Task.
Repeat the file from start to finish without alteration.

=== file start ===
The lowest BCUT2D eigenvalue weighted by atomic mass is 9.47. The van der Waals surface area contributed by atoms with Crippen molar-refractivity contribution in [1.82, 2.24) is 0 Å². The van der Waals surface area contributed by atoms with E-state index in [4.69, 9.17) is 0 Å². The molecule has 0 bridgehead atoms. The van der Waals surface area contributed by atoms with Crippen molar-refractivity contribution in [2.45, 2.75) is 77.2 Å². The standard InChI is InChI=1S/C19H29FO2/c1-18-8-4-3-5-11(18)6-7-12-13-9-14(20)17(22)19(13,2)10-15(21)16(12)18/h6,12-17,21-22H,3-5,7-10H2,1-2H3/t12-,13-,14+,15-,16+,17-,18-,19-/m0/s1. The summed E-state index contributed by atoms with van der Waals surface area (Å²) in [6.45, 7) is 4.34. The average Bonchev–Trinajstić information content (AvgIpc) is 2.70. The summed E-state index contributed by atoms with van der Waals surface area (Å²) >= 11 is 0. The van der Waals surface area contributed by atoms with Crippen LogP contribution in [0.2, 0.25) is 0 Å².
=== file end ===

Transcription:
The lowest BCUT2D eigenvalue weighted by atomic mass is 9.47. The van der Waals surface area contributed by atoms with Crippen molar-refractivity contribution in [1.82, 2.24) is 0 Å². The van der Waals surface area contributed by atoms with E-state index in [4.69, 9.17) is 0 Å². The molecule has 0 bridgehead atoms. The van der Waals surface area contributed by atoms with Crippen molar-refractivity contribution in [2.45, 2.75) is 77.2 Å². The standard InChI is InChI=1S/C19H29FO2/c1-18-8-4-3-5-11(18)6-7-12-13-9-14(20)17(22)19(13,2)10-15(21)16(12)18/h6,12-17,21-22H,3-5,7-10H2,1-2H3/t12-,13-,14+,15-,16+,17-,18-,19-/m0/s1. The summed E-state index contributed by atoms with van der Waals surface area (Å²) in [6.45, 7) is 4.34. The average Bonchev–Trinajstić information content (AvgIpc) is 2.70. The summed E-state index contributed by atoms with van der Waals surface area (Å²) >= 11 is 0. The van der Waals surface area contributed by atoms with Crippen LogP contribution in [0.2, 0.25) is 0 Å².